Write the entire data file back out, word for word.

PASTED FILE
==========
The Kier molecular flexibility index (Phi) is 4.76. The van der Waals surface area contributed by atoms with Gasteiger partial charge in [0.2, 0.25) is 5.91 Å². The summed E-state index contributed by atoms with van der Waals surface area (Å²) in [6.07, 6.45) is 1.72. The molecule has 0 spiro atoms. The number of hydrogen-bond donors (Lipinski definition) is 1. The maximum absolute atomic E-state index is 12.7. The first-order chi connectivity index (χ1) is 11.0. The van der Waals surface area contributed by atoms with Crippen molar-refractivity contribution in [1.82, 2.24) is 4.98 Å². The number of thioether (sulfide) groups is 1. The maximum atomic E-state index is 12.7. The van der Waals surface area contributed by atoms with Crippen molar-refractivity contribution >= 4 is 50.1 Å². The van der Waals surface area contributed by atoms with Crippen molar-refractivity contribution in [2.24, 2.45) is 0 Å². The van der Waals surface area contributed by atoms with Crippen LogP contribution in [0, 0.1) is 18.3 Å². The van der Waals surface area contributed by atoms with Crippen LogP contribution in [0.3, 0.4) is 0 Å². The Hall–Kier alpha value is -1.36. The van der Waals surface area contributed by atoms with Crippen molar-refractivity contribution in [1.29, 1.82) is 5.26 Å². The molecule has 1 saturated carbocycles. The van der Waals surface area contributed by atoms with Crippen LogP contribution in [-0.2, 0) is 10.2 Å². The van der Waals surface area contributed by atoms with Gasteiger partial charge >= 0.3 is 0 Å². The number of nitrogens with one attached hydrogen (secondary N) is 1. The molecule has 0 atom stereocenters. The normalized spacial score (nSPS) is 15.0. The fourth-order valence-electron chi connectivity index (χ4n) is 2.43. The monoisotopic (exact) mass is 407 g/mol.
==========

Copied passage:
The Kier molecular flexibility index (Phi) is 4.76. The van der Waals surface area contributed by atoms with Gasteiger partial charge in [0.2, 0.25) is 5.91 Å². The summed E-state index contributed by atoms with van der Waals surface area (Å²) in [6.07, 6.45) is 1.72. The molecule has 0 spiro atoms. The number of hydrogen-bond donors (Lipinski definition) is 1. The maximum absolute atomic E-state index is 12.7. The first-order chi connectivity index (χ1) is 11.0. The van der Waals surface area contributed by atoms with Crippen molar-refractivity contribution in [1.82, 2.24) is 4.98 Å². The number of thioether (sulfide) groups is 1. The maximum atomic E-state index is 12.7. The van der Waals surface area contributed by atoms with Crippen molar-refractivity contribution >= 4 is 50.1 Å². The van der Waals surface area contributed by atoms with Crippen molar-refractivity contribution in [2.24, 2.45) is 0 Å². The van der Waals surface area contributed by atoms with Crippen LogP contribution in [0, 0.1) is 18.3 Å². The van der Waals surface area contributed by atoms with Crippen LogP contribution in [0.3, 0.4) is 0 Å². The Hall–Kier alpha value is -1.36. The van der Waals surface area contributed by atoms with Crippen molar-refractivity contribution in [1.29, 1.82) is 5.26 Å². The molecule has 1 saturated carbocycles. The van der Waals surface area contributed by atoms with Crippen LogP contribution in [-0.2, 0) is 10.2 Å². The van der Waals surface area contributed by atoms with Gasteiger partial charge >= 0.3 is 0 Å². The number of nitrogens with one attached hydrogen (secondary N) is 1. The molecule has 0 atom stereocenters. The normalized spacial score (nSPS) is 15.0. The fourth-order valence-electron chi connectivity index (χ4n) is 2.43. The monoisotopic (exact) mass is 407 g/mol.